DALLAS (AP) — More than three months after a Texas fertilizer plant exploded, killing 15 people and hurting hundreds, the state still has not started surveying blast injuries despite interest from state and federal officials.
Those officials say a survey of the injuries from the April explosion at the West Fertilizer Co. could help understand how many other people in the U.S. might be in similar danger, as well as provide a look at how the triage and trauma system worked that evening and advance research about blast injuries, the Dallas Morning News reported (http://dallasne.ws/1c1hbbU ).
Currently, the Texas Department of State Health Services can't definitively say how many people were hurt in the explosion, which was so strong it registered as a small earthquake and wiped out swaths of the rural town. An unofficial count estimates more than 300 were injured.
"There is not a public health necessity to having that number now," Chris Van Deusen, a spokesman with the state health department, told the newspaper.
In 1995, though, state officials immediately began tracking casualties after an Oklahoma City federal building was bombed, killing 168 people.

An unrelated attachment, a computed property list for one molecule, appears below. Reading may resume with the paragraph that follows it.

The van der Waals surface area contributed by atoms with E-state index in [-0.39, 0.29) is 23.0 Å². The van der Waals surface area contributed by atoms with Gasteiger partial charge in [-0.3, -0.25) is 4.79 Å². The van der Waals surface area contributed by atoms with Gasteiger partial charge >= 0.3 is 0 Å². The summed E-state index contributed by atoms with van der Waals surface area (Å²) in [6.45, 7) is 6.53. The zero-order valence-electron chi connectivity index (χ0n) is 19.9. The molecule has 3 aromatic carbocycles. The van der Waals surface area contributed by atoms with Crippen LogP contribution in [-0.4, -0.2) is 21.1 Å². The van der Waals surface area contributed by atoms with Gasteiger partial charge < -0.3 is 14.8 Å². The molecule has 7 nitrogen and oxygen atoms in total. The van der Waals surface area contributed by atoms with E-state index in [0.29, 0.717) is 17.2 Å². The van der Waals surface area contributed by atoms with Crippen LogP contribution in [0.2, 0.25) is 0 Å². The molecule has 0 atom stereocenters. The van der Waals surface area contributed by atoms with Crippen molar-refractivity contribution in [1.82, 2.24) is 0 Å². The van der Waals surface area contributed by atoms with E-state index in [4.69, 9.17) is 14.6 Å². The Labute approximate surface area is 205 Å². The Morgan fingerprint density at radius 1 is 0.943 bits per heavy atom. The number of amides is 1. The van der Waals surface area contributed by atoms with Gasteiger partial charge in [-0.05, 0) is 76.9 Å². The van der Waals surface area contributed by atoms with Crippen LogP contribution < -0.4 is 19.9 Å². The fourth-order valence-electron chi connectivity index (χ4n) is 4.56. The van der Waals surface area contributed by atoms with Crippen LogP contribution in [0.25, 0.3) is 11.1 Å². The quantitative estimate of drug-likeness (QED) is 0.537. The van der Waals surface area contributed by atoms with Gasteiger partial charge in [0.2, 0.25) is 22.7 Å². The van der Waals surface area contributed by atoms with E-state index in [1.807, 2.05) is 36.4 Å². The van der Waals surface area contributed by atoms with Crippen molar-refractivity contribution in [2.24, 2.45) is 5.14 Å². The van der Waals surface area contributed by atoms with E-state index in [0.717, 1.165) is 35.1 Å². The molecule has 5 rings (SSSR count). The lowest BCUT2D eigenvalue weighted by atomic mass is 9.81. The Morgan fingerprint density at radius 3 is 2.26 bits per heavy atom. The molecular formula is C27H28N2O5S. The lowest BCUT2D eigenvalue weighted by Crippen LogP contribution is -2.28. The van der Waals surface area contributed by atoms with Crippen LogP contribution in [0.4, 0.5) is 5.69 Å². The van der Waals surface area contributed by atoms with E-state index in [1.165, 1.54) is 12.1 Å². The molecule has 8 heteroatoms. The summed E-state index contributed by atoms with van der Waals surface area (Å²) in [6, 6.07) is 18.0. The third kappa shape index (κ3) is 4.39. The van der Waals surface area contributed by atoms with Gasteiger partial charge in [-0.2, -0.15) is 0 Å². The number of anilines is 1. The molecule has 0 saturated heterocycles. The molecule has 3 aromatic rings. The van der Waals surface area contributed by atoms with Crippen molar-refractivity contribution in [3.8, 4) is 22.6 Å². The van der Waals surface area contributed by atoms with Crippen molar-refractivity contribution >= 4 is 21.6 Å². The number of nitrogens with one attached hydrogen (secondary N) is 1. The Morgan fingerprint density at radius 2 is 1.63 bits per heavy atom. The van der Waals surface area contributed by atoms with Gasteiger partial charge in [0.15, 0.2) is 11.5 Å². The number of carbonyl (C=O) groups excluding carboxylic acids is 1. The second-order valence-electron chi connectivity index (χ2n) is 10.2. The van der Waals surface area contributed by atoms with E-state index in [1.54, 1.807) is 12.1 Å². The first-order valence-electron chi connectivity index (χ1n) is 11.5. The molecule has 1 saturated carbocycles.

Texas' health department did reach out to the director of the McLennan County Health Department, Sherry Williams, about doing such a study after a county epidemiologist indicated it was a good idea. Williams replied with questions about how the study would be done, adding "I want to make sure this is not a hunting/blaming expedition."
A week after the explosion, the U.S. Centers for Disease Control and Prevention emailed the state health department offering to help with such a study, emphasizing its importance.
"Understanding the patterns of injury and risk factors for poor outcomes, as well as how the triage and trauma system worked in West, Texas, would be invaluable to advance our understanding of blast injuries," a federal injury specialist wrote. "Please let us know if we can be of any assistance."
About two weeks after the Oklahoma City bombing, the state's health department began marking blueprints to determine where the dead and injured were after the blast. They surveyed 1,800 doctors and 850 people who worked nearby and reviewed the records of ambulances, emergency rooms and hospitals. Within 16 months, a report describing the deaths and injuries, including medical care costs, was published in the Journal of the American Medical Association.
Texas' injury investigation is still in the planning stages, and it remains unclear when officials will begin to collect data.
Information from: The Dallas Morning News, http://www.dallasnews.com